Friday, 9 October 2009

Review of 'The Sandman'

When most people hear the words ‘the sandman’ it usually conjures up images of a pin-striped, barbershop quartet singing that annoying tune of the same name. However, after watching this short piece of epic animation I can safely assure you that 1950’s style, singing, male hairdressers are nowhere to be seen.

The Sandman is everything animation shouldn’t be. It’s dark. It’s gloomy and it doesn’t contain any witty musical numbers sung by washed up Z-List Hollywood stars. Instead, it takes us on a (brief) journey and explores a day in the life of the sandman; that horrible creature which we warn small children of when going to sleep is not an option.

The film takes place in a small house situated on a dimly lit street, on an eerie night; most probably Halloween night (just to make the cliché complete). The time is eight o’ clock exactly and children all over have to put down their portable snare drums and make their way to bed. We are introduced to a small boy who remains un-named throughout the film (however for the purpose of this review I shall refer to him as Eric). After a quick kiss good-night from his mother Eric is sent to bed with only an oil lamp to guide his way up the masses of stairs to the next floor. In his room, we find Eric awake and trembling as the creaking floorboards and bright moonlight send shivers through his body. As this is happening, something is lurking amongst the shadows in the downstairs hallway. Is it the bogeyman? Is it the demon Sandman? Is it his mother putting away his toys? Whatever the being may be, it can sense young Eric’s fear and begins to make its way up the colossal set of stairs to the second floor. It enters the room to find Eric asleep. Obviously distraught that his presence has not caused young Eric to be wide awake, he begins to vent his anger by dancing vigorously around Eric’s bed.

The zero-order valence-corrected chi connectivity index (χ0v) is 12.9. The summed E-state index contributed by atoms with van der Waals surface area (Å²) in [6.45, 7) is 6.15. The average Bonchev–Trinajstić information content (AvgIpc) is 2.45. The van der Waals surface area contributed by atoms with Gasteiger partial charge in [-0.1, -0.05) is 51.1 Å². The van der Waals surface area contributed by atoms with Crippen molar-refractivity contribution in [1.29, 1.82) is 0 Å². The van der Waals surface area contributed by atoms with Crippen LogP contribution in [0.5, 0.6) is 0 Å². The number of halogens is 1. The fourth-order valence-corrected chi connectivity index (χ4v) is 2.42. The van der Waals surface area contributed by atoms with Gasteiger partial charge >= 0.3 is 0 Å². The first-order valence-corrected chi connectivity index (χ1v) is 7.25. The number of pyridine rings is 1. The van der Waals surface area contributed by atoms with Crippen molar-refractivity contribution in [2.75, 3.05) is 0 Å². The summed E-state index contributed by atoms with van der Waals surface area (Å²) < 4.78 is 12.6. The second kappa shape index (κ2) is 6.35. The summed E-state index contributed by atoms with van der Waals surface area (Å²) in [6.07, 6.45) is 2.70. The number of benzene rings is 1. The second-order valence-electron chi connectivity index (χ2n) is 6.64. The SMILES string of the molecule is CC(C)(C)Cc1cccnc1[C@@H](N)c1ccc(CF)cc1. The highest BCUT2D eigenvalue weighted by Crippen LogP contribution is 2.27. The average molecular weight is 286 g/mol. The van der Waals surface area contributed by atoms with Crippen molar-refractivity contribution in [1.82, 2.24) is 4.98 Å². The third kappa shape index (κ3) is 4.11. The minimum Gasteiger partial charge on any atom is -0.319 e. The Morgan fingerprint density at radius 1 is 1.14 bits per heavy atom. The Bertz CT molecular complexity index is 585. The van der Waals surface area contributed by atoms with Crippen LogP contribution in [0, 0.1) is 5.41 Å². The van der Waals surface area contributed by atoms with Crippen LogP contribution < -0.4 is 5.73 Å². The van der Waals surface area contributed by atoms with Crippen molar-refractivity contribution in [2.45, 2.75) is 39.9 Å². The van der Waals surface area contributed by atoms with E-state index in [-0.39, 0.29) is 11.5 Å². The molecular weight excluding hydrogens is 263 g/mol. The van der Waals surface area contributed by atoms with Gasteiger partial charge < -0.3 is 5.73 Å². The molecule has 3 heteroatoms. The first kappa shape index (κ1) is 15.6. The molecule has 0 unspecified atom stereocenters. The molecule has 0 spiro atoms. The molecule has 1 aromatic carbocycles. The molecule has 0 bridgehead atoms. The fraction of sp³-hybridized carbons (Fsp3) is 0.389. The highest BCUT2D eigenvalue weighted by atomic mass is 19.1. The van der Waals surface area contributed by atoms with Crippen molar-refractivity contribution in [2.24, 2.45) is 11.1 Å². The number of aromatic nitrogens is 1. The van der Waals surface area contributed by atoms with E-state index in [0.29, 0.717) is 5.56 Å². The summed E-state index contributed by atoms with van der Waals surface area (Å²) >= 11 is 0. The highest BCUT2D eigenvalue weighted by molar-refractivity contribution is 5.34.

What is Eric’s fate? Will he ever see the morning light ever again? Will the mysterious dancer’s identity ever be revealed?

This review may be seen as a little tongue in cheek. But by no means does this mean the Sandman is a bad film. The puppet animation is done with such precision and accuracy that at times you could be fooled into thinking you were watching animation which has been digitally enhanced with the use of a computer.
The story-line may be a little predictable but while watching I did feel a very slight feeling of nostalgia; from when I was fed the stories of strange creatures living under my bed. This is obviously a good point for anybody wanting to feel like a frightened 5 year old again.

The Sandman lasts for exactly 9 minutes and 18 seconds, in that amount of time you could make and enjoy a hot cup of coffee, walk around the block or just sit down and stare into space. But don’t let me tell you what to do.

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